Boot encrypted Linux from GRUB

So I just had a very unpleasent system hang during a kernel upgrade which lead me to being dumped into the GRUB shell - on Sunday evening at 10 pm. And I need my laptop tomorrow…

Well, let’s do this!

I have three partitions on my (single) drive:

  • /dev/sda1: MBR
  • /dev/sda2: /boot partition
  • /dev/sda3: /root partition, encrypted, mounted as /dev/mapper/sda3_crypt

First we need to tell GRUB which Linux image (vmlinuz) we’ll be using and which partition the kernel mounts as its root partition. Though this needs to be the encrypted virtual volume, not your actual “physical” root partition. In my case /dev/sda3 is the encrypted partition and gets mounted to /dev/mapper/sda3_crypt once decrypted.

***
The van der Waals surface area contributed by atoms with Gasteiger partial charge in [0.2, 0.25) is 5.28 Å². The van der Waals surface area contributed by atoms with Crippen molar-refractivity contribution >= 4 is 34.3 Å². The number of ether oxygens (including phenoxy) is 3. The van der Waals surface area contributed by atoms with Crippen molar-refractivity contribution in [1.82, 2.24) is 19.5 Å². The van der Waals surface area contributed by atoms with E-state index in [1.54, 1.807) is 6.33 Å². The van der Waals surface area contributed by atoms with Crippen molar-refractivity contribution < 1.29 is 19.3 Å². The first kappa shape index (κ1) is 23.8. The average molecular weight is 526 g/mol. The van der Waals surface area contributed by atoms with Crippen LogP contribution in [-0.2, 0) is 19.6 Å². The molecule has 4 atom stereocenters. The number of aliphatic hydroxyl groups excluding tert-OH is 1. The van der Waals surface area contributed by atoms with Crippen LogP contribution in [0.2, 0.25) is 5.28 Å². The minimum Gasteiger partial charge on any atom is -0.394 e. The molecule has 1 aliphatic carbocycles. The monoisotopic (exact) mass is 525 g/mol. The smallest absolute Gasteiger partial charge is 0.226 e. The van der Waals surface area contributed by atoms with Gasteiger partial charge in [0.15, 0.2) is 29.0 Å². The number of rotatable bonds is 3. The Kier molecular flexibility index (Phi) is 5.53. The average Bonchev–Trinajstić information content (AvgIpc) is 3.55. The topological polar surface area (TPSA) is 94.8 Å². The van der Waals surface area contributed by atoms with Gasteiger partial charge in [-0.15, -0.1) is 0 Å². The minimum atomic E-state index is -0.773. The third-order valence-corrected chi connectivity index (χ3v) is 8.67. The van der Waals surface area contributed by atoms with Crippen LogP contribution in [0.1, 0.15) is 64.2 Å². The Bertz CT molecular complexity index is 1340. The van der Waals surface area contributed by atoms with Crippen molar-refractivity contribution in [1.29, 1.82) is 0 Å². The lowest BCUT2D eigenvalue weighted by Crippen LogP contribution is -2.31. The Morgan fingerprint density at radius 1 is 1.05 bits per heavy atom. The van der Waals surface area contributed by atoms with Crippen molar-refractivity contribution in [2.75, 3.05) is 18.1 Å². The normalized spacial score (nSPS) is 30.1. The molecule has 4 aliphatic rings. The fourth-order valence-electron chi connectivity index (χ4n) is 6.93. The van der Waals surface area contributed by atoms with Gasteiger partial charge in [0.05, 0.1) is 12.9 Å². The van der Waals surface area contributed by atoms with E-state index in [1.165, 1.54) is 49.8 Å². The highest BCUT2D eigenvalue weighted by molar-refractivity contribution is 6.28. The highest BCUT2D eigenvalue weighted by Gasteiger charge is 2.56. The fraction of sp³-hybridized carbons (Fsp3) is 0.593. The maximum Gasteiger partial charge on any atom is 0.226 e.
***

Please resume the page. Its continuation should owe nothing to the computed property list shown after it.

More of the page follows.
The partition addressing is a bit weird in GRUB (without implying this is GRUB fault). Since none of the partition are mounted (yet), all path need to be prefixed with (DISK,PARTITION). You can view the available partitions with ls:

grub> ls
(hd0) (hd0,gpt0) (hd0,gpt1) (hd0,gpt2)

hd0 is obviously my first (and only) hard drive. gpt{0..2} refer to partitions 1-3, as I am using a GUID Partition Table (GPT).

These are the commands I used to implement the steps described above:

# enable paging support in GRUB shell
set pager=1

# load linux image with appropriate parameters
linux (hd0,gpt2)/vmlinuz-4.17.0-3-amd64 root=/dev/mapper/sda3_crypt

# set initramdisk
initrd (hd0,gpt2)/initrd.img-4.17.0-3-amd64

# go!

You’ll need to adapt the above commands to your environment. Fortunately, GRUB provides auto-complete support, so you don’t have to type out every last letter.